NASA Is Working On An Experimental Electric Airplane, The X-57

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Originally published on Gas2.

NASA is working on an electric airplane that can carry up to 9 passengers and cruise at 175 miles per hour. The heart of the innovative design is a unique wing with 14 propellers driven by electric motors. 12 of the propellers are used during takeoff and landing while 2 larger ones move the plane forward during normal flight.


The airplane has been assigned the designation X-57 by the Air Force but is known internally as “Maxwell” in honor of James Clerk Maxwell, the 19th century Scottish physicist who did groundbreaking work in electromagnetism.

NASA Aeronautics researchers will use Maxwell to demonstrate that electric propulsion can make planes quieter, more efficient and more environmentally friendly.

As part of a four year flight demonstrator plan, NASA’s Scalable Convergent Electric Propulsion Technology Operations Research (SCEPTOR) project will build the X-57 by modifying an Italian-designed Tecnam P2006T twin-engine light aircraft.

An advantage of modifying an existing aircraft is that engineers will be able to compare the performance of the proposed experimental airplane with the original configuration, says Sean Clarke, SCEPTOR co-principal investigator at NASA’s Armstrong Flight Research Center in California.

Tests have shown that distributing power among the multiple motors creates more than double the lift at lower speeds than traditional systems. NASA hopes to demonstrate that such a system will result in as much as a five times reduction in the energy required for a private plane to cruise at 175 mph.

Energy efficiency at cruise altitude using X-57 technology could benefit travelers by reducing flight times and fuel usage. It could reduce overall operational costs for small aircraft by as much as 40%. Typically, to get the best fuel efficiency an airplane has to fly slower than it is capable of. Electric propulsion essentially eliminates the penalty for cruising at higher speeds.

It also eliminates one source of pollution from the skies. Internal combustion engines for general aviation still run on leaded gasoline.

Source: Green Car Congress  Image credit: NASA

Reprinted with permission.

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Steve Hanley

Steve writes about the interface between technology and sustainability from his home in Florida or anywhere else The Force may lead him. He is proud to be "woke" and doesn't really give a damn why the glass broke. He believes passionately in what Socrates said 3000 years ago: "The secret to change is to focus all of your energy not on fighting the old but on building the new."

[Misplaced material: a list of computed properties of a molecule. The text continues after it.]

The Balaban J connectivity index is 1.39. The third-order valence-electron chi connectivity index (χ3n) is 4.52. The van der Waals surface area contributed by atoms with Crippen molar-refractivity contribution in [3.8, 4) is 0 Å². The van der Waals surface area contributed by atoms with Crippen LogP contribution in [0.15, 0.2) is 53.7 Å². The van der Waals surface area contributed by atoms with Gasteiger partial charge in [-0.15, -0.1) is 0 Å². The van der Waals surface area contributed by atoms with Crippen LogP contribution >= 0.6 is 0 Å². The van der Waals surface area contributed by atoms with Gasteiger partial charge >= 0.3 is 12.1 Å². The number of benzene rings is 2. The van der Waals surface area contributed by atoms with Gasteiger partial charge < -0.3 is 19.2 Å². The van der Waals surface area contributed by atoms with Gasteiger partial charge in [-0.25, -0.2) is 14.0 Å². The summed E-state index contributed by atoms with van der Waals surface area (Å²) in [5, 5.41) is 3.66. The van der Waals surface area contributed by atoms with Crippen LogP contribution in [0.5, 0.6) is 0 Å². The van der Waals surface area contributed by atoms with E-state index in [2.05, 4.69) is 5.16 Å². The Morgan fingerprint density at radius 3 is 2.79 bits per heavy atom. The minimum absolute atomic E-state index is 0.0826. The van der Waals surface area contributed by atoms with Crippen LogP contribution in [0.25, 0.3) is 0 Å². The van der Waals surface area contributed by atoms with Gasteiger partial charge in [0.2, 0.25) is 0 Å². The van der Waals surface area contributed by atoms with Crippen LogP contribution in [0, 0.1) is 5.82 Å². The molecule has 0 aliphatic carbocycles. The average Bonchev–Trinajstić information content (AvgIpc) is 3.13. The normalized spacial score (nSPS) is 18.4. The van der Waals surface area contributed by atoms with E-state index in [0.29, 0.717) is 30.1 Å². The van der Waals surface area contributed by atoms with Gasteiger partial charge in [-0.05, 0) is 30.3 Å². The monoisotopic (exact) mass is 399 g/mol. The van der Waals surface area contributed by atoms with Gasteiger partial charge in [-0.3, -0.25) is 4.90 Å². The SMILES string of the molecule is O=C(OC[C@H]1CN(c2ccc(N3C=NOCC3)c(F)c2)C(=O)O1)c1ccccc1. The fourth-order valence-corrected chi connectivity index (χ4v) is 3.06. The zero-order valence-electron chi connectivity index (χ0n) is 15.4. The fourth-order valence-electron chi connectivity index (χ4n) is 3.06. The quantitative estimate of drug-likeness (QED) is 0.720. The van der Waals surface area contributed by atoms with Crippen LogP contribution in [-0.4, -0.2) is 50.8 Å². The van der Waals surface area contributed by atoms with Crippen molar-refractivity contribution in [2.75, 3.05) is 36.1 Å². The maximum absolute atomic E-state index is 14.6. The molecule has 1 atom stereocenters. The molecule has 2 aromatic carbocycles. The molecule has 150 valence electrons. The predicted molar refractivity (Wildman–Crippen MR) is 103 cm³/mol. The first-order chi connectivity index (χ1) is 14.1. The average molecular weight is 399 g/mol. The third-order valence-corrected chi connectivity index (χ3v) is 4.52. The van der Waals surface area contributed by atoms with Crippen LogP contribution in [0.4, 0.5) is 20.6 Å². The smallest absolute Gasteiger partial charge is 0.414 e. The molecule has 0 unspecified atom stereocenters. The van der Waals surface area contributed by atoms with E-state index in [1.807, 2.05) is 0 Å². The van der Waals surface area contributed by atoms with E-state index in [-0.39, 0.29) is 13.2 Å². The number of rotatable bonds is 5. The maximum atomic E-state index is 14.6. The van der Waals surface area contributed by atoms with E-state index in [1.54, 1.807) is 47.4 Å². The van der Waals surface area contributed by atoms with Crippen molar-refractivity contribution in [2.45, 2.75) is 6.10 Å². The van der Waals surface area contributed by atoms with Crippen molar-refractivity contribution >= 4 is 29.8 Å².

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10 thoughts on “NASA Is Working On An Experimental Electric Airplane, The X-57

  • Cool. However no links and not enough information.

    • I agree, what’s its range? What’s its ceiling?

  • ” Internal combustion engines for general aviation still run on leaded gasoline ”

    Is this correct?
    A source please, thanks.

    • apparently i was surprised but yah.
      wouldnt let me leave the link just search avgas(aviation gas)

      Internal combustion engines for general aviation is mostly small single engine planes but thats still alot of engines pumping out lead in the air.

    • Yep. Google “avgas”. Many people been trying to ban the toxic crap for years, but the EPA keeps delaying and passing the buck.

  • Love to hear some details about the amazing statements – why electric so much better, why multiple engines so much better, etc. sounds like a lot of promise.

  • When I first saw this I thought it was a tilt-rotor VTOL. I understand this uses the fuselage of a lightweight STOL, so I wonder if the many little rotors are meant to blow air over full-length flaps to shorten takeoff.

    • Me too…The trick to high lift as I understand it is to delay the ‘separation point’ and it seems to me lots of small e motors mounted about 3/5ths from the leading edge could do that? what do you think?

  • Elon Musk thinks that electric jets can be made once the energy density of batteries increases. He talks about using gimbaled motors and eliminating the tail of the airplane. In comparison this looks like a very conservative design that sticks to present-day airplane design.
    What is so frustrating is the fact that we don’t already have widespread use of airships. They could dramatically reduce energy consumption and be used for heavy transport. We simply aren’t investing in the R&D of airships and they could have a major impact on the reducing GHG emissions.

    • To slow, too big to the ratio of size v payload and Helium is an finite resource.

Comments are closed.